After 15 years, the attacks of September 11, 2001, are still fresh in the memories of many Americans.
Nearly 3,000 people in New York, Virginia, and Pennsylvania lost their lives on 9/11 in attacks carried out with hijacked airplanes by terrorists orchestrated by Osama bin Laden. As the years pass, suffering continues alongside the memorializing—among those who lost loved ones and by survivors who sustained injuries or who were forever changed by the horrific events—even as the country, and the world, changes.
On September 11, 2001, at 8:45 a.m. on a clear Tuesday morning, an American Airlines Boeing 767 loaded with 20,000 gallons of jet fuel crashed into the north tower of the World Trade Center in New York City. The impact left a gaping, burning hole near the 80th floor of the 110-story skyscraper, instantly killing hundreds of people and trapping hundreds more in higher floors. As the evacuation of the tower and its twin got underway, television cameras broadcasted live images of what initially appeared to be a freak accident. Then, 18 minutes after the first plane hit, a second Boeing 767–United Airlines Flight 175–appeared out of the sky, turned sharply toward the World Trade Center and sliced into the south tower near the 60th floor. The collision caused a massive explosion that showered burning debris over surrounding buildings and the streets below. America was under attack.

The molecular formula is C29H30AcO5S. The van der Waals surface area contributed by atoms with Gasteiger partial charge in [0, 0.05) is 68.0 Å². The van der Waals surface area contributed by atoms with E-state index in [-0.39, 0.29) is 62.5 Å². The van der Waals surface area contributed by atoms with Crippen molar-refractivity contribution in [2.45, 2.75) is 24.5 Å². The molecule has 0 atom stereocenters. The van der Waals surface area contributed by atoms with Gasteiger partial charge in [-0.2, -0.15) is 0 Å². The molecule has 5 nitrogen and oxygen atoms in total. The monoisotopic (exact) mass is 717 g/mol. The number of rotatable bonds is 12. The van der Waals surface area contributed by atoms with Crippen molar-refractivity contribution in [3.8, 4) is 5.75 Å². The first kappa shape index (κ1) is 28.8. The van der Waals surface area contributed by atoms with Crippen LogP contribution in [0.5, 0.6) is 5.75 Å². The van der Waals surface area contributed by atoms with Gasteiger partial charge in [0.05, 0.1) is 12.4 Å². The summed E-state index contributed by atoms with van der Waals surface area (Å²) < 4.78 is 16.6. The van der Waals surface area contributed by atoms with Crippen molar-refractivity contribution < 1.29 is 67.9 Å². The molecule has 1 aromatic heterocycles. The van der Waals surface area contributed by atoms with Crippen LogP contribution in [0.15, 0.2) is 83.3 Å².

Now, the site of the New York City attacks is home to One World Trade Center, the tallest building in the Western Hemisphere, and a marker of resilience in the face of tragedy. There are also memorials near the Pentagon and in Stoystown, Pennsylvania. This summer, the last known 9/11 rescue dog, Bretagne, was put down with a patriotic ceremony to honor her role after the attacks (she had been suffering health problems). When the planes hit in 2001, she was only two years old.